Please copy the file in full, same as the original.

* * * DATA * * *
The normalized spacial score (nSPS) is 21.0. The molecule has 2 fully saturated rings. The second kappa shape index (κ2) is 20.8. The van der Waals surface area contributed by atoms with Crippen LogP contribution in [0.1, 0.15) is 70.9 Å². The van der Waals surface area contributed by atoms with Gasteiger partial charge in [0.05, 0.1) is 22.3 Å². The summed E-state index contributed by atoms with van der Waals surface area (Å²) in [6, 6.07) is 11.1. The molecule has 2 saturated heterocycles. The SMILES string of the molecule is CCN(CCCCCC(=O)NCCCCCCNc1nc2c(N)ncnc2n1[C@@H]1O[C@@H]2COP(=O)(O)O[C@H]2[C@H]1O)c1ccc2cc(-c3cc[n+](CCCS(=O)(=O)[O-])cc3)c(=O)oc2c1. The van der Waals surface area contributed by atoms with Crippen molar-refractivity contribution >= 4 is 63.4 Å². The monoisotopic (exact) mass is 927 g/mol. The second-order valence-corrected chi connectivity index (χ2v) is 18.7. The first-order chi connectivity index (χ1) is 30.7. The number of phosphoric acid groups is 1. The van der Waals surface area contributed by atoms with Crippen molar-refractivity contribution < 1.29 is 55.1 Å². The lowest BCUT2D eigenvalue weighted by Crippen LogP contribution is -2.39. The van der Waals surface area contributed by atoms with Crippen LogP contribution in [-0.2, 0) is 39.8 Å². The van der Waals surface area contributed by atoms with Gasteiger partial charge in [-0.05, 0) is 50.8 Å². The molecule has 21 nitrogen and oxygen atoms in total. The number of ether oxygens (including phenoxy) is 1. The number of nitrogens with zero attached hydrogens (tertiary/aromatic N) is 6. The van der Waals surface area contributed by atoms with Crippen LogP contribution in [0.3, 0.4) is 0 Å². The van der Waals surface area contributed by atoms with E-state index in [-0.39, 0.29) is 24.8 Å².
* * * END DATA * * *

The normalized spacial score (nSPS) is 21.0. The molecule has 2 fully saturated rings. The second kappa shape index (κ2) is 20.8. The van der Waals surface area contributed by atoms with Crippen LogP contribution in [0.1, 0.15) is 70.9 Å². The van der Waals surface area contributed by atoms with Gasteiger partial charge in [0.05, 0.1) is 22.3 Å². The summed E-state index contributed by atoms with van der Waals surface area (Å²) in [6, 6.07) is 11.1. The molecule has 2 saturated heterocycles. The SMILES string of the molecule is CCN(CCCCCC(=O)NCCCCCCNc1nc2c(N)ncnc2n1[C@@H]1O[C@@H]2COP(=O)(O)O[C@H]2[C@H]1O)c1ccc2cc(-c3cc[n+](CCCS(=O)(=O)[O-])cc3)c(=O)oc2c1. The van der Waals surface area contributed by atoms with Crippen molar-refractivity contribution >= 4 is 63.4 Å². The monoisotopic (exact) mass is 927 g/mol. The second-order valence-corrected chi connectivity index (χ2v) is 18.7. The first-order chi connectivity index (χ1) is 30.7. The number of phosphoric acid groups is 1. The van der Waals surface area contributed by atoms with Crippen molar-refractivity contribution < 1.29 is 55.1 Å². The lowest BCUT2D eigenvalue weighted by Crippen LogP contribution is -2.39. The van der Waals surface area contributed by atoms with Crippen LogP contribution in [-0.2, 0) is 39.8 Å². The van der Waals surface area contributed by atoms with Gasteiger partial charge in [-0.05, 0) is 50.8 Å². The molecule has 21 nitrogen and oxygen atoms in total. The number of ether oxygens (including phenoxy) is 1. The number of nitrogens with zero attached hydrogens (tertiary/aromatic N) is 6. The van der Waals surface area contributed by atoms with Crippen LogP contribution in [0.3, 0.4) is 0 Å². The van der Waals surface area contributed by atoms with E-state index in [-0.39, 0.29) is 24.8 Å².